All kinds of tall tales surround pregnancy, and it can be difficult to know what is true and what is a myth. After all, it seems odd that a person’s tan could play a role in their pregnancy, but there is a bit of truth to the statement.
Despite how unusual they sound, several physical traits and factors can affect a person’s pregnancy.
A common belief is that the taller someone is, the longer their pregnancy lasts. While it may seem like an old folktale, there is some truth to the idea that a person’s height can affect their pregnancy duration.
Studies on women of northern European descent revealed that taller women had longer pregnancies and larger babies. Experts are not sure why this is the case, but it could be due to different metabolic rates or taller people having larger uteruses.
Maternal height does not just increase pregnancy duration. The same study also revealed that shorter women tended to have shorter pregnancy durations.
In fact, the shorter someone was, the higher the chance that they would give birth prematurely. Researchers hope that by uncovering what causes this, they can limit the number of preterm births and save lives.
One of the most influential physical factors in a person’s pregnancy is their weight. Obesity, in particular, can increase the chance of developing diabetes while pregnant. It can also cause a fetus to grow larger than average, making the birthing process difficult.
Some research indicates that larger adults tend to have more sleeping problems while pregnant and a higher risk for sleep apnea.
Just as being heavier affects pregnancy, so does being underweight. Most notably, low body weight has direct links to preterm births.
Even if the baby is not premature, being underweight during pregnancy may increase the need for cesarean delivery. Experts recommend that underweight adults gain two to five pounds while attempting to become pregnant and about the same amount during the first trimester.
While most people are at least somewhat aware of the risks of being pregnant as an older adult, the health risks of young pregnancies are less widely known.
Pregnant teens are far more likely to have issues like high blood pressure and anemia, which increase the risk of premature birth. Young adults are also more likely to experience problems like poor cervix dilation and seizures.
After about 35, age has a dramatic effect on pregnancy, especially for first-time pregnancies. While most older adults have healthy babies, the evidence does show that they are more vulnerable to certain issues.
Ectopic pregnancies and loss of pregnancy are more likely, as are delivery complications. As a person ages, their need for a cesarean delivery also increases.
Pregnancy places a lot of stress on many different muscle groups while also actively changing the muscles themselves. Because of this, living an active lifestyle before pregnancy has several notable benefits.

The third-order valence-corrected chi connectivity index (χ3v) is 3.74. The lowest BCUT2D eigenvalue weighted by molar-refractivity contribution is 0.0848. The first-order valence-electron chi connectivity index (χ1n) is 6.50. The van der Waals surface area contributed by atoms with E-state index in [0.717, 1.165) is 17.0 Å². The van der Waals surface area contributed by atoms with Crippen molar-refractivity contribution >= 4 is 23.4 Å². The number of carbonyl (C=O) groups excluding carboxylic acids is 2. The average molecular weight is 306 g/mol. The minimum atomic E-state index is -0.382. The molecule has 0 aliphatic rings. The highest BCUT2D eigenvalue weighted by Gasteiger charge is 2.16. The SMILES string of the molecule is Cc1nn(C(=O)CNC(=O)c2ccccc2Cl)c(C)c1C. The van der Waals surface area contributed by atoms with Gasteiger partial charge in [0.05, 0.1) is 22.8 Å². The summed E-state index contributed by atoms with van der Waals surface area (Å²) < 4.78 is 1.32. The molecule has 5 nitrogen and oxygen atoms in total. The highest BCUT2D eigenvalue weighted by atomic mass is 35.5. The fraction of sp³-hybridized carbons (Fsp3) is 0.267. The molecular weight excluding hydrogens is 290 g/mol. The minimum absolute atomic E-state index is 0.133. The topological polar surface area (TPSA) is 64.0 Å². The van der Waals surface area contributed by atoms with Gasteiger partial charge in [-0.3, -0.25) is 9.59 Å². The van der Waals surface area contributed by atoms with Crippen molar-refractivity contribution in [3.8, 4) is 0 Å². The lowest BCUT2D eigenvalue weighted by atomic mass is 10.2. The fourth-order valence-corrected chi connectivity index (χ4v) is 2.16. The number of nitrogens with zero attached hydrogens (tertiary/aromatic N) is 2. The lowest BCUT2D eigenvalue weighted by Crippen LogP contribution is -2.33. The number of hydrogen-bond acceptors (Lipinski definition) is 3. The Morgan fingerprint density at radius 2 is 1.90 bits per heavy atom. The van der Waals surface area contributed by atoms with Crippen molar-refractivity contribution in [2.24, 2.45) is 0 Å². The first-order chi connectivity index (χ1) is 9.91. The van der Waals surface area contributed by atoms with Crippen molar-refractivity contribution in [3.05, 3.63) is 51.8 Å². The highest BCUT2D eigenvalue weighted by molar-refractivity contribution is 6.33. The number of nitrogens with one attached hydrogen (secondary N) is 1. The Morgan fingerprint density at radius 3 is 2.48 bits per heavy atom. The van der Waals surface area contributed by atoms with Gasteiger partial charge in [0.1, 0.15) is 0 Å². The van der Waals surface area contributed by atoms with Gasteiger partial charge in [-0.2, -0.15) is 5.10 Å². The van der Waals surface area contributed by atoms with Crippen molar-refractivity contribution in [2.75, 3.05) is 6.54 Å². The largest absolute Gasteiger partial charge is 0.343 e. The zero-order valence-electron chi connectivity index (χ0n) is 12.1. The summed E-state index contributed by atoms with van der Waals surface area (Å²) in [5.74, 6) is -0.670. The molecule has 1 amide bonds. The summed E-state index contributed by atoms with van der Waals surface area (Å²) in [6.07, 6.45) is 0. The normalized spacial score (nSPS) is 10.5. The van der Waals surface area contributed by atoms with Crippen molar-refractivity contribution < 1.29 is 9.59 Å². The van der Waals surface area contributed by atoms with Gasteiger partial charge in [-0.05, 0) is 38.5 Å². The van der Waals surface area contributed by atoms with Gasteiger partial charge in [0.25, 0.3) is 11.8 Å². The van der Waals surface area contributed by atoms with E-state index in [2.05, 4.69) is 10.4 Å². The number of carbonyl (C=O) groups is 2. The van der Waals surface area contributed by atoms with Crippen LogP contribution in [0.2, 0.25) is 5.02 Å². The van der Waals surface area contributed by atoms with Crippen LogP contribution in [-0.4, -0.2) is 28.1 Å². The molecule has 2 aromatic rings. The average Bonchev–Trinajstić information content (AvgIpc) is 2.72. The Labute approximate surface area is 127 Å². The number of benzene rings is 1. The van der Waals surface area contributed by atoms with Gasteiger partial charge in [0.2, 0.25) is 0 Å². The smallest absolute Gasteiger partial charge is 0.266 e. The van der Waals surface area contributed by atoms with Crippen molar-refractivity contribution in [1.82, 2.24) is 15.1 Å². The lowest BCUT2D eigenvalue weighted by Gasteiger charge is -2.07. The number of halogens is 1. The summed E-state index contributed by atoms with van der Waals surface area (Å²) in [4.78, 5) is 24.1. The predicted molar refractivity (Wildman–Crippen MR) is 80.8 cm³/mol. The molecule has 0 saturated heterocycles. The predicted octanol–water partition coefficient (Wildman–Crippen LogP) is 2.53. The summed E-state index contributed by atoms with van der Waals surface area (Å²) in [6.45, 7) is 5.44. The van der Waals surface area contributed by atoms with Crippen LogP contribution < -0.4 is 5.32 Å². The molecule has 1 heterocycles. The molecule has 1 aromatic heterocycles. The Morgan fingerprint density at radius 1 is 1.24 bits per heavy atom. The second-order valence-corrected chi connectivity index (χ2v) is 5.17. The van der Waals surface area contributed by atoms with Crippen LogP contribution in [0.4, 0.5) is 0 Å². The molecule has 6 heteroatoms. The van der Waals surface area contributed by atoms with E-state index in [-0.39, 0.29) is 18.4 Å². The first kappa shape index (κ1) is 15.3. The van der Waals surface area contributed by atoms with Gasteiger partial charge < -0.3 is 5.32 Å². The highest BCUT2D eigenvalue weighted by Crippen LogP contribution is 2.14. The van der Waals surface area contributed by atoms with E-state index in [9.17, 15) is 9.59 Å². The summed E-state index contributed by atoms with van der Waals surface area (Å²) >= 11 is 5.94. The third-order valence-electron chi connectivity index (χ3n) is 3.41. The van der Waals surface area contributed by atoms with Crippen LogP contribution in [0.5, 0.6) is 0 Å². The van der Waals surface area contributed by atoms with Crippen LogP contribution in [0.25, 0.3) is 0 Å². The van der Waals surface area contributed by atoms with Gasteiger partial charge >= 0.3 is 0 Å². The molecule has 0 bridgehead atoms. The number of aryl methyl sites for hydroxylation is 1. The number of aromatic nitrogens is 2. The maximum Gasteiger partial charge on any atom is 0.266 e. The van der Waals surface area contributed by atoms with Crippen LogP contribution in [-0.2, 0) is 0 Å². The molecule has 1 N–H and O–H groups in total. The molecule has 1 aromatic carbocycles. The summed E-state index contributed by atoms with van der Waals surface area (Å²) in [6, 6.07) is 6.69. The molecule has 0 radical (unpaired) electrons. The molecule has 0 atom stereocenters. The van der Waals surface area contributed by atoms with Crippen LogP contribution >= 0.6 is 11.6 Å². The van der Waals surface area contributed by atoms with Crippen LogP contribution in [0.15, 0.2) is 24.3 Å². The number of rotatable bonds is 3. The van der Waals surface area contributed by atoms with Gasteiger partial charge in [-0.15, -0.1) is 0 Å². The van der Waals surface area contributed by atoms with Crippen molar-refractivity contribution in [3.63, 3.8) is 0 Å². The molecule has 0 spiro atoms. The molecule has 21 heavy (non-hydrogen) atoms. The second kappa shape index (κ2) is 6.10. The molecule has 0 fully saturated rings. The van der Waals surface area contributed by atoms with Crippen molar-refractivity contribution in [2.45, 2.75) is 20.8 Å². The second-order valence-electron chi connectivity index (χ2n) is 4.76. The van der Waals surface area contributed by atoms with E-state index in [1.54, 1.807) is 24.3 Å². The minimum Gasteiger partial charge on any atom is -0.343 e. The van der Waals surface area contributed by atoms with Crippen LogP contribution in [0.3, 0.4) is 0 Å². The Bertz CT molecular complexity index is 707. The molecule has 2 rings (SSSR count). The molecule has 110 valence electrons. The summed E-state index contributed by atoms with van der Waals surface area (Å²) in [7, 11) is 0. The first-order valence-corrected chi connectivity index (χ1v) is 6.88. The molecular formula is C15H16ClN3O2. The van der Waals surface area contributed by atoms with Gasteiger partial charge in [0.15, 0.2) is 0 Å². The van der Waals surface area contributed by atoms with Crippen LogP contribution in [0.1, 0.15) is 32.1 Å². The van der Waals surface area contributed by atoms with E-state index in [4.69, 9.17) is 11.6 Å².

Common issues like backaches, pelvic pain, bloating, swelling, and constipation can be less frequent and severe. Some evidence also points to strong core muscles lowering the need for cesarean deliveries and shortening labor times.
Many health experts consider dental health to be one of the largest indicators of the health of a fetus and the potential outcome of pregnancy. This stems from the fact that pregnant people are more prone to gum disease and cavities.
Around 60% to 75% of pregnant women have gingivitis. People who already have great dental hygiene are less likely to have severe pregnancy-related oral health issues. Additionally, poor dental hygiene has links to preterm birth and low birth weight.
While race and ethnicity do not typically affect pregnancies beyond the potential for certain genetic factors, there is a social factor to consider that can play a role. Recent research from the CDC has confirmed that Black, Asian-American, and Native women are much more likely to have pregnancy-related issues in the United States.
Experts note that this is likely due to poor access to quality care, delayed diagnoses, and a general lack of knowledge among healthcare providers and patients.
Though it might seem like a stretch, being tan could point towards a healthier pregnancy —if the tan is natural. A growing body of evidence suggests that many adverse pregnancy outcomes are the result of low vitamin D levels. This includes common problems like low birth weights and gestational diabetes.
Since the sun is a key source of vitamin D, tan skin is one of the few visual indicators of a person with a healthy level of the nutrient. Experts recommend vitamin D tests for all pregnant individuals and supplementation for those who need it.
This site offers information designed for educational purposes only. You should not rely on any information on this site as a substitute for professional medical advice, diagnosis, treatment, or as a substitute for, professional counseling care, advice, diagnosis, or treatment. If you have any concerns or questions about your health, you should always consult with a physician or other healthcare professional.